Definition of Arrant

1. Adjective. Without qualification; used informally as (often pejorative) intensifiers. "The unadulterated truth"




Definition of Arrant

1. a. Notoriously or preëminently bad; thorough or downright, in a bad sense; shameless; unmitigated; as, an arrant rogue or coward.

Definition of Arrant

1. Adjective. Utter; complete. ¹

2. Adjective. (alternative spelling of errant) ¹

¹ Source: wiktionary.com

Definition of Arrant

1. outright [adj] : ARRANTLY [adv] - See also: outright

Medical Definition of Arrant

1. Notoriously or preeminently bad; thorough or downright, in a bad sense; shameless; unmitigated; as, an arrant rogue or coward. "I discover an arrant laziness in my soul." (Fuller) 2. Thorough or downright, in a good sense. "An arrant honest woman." (Burton) Origin: OE. Erraunt, errant, errand, equiv. To E. Errant wandering, which was first applied to vagabonds, as an errant rogue, an errant thief, and hence passed gradually into its present and worse sense. Source: Websters Dictionary (01 Mar 1998)

Arrant Pictures

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Lexicographical Neighbors of Arrant

arraignments
arraigns
arrange
arrangeable
arranged
arranged marriage
arranged marriages
arrangement
arrangements
arranger
arrangers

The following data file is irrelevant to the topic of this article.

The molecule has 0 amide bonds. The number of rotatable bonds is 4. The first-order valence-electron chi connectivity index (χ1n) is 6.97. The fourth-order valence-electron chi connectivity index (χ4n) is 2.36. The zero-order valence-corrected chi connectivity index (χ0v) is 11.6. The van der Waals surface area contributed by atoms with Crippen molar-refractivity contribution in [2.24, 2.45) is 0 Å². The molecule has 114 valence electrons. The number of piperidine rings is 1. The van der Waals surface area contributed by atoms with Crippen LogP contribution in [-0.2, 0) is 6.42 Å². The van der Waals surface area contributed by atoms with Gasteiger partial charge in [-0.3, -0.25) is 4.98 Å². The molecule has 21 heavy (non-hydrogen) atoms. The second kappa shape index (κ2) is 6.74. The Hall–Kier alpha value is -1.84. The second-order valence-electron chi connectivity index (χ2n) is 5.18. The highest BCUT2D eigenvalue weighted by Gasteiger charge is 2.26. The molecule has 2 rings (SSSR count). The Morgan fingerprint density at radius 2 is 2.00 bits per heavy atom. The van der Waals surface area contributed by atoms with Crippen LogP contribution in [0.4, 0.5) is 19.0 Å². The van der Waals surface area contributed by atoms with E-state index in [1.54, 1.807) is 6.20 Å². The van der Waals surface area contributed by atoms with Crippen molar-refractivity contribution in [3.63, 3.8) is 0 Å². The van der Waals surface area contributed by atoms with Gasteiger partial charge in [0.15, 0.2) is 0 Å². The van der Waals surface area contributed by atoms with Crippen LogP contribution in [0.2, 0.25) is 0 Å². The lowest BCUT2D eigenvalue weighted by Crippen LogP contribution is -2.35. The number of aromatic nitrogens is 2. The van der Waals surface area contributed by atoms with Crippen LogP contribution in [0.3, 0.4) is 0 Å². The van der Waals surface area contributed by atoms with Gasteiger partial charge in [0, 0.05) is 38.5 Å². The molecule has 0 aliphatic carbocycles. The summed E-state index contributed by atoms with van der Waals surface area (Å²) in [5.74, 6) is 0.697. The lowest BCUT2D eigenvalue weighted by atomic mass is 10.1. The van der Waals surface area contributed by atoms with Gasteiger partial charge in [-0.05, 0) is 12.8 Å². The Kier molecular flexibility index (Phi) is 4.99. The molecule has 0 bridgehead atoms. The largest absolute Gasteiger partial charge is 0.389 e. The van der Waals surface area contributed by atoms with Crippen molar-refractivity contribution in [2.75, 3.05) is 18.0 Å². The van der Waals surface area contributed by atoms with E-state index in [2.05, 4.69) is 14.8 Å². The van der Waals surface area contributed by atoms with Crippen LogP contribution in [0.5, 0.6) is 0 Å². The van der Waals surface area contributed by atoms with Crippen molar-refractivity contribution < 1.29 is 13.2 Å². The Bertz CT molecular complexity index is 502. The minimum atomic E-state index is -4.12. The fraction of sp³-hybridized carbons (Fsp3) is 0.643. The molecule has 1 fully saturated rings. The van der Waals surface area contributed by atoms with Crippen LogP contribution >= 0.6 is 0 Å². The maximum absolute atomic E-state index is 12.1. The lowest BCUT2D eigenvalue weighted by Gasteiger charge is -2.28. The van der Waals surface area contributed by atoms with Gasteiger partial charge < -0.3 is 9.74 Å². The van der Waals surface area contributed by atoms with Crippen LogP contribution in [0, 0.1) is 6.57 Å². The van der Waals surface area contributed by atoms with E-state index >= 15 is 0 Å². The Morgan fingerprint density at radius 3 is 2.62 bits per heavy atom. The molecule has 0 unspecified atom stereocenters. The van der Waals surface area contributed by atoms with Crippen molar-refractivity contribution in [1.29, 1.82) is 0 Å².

arranges
arranging
arrangment
arrangments
arrant (current term)
arrant(a)
arranter
arrantest
arrantly
arras
arrased
arrasene
arrasenes
arrases
arrastra
arraught
arraunt
array
array controller

Literary usage of Arrant

Below you will find example usage of this term as found in modern and/or classical literature:

1. The British Drama: Comprehending the Best Plays in the English Language by Sir Walter Scott, Walter Scott (1804)
"Come, my buxom widow : Rre long, you shall substantial proof receive, That I'm an arrant knight ACT V. Wish. Out of my house, ... Or arrant knave. ..."

2. Our Wild Indians: Thirty-three Years Personal Experience Among the Red Men by Richard Irving Dodge (1884)
"... Sports — Life in the Saddle — Wonderful Feats of Horsemanship — Marvellous Exploits at Full Gallop — Novel Races — An arrant Jockey— Tricks of the Trade ..."

3. The History of the Rise, Increase, and Progress of the Christian People by William Sewel (1844)
"The most arrant thief may say, he is not satisfied in his conscience. JC My case is not theirs, yet they have their accusers : and may not I call for mine ? ..."

4. Southey's Common-place Book by Robert Southey (1849)
"... hath not to much as any one underpinning of Scripture «-arrant, but all founded upon the rotten trash of human inventions, and »elf ends. ..."

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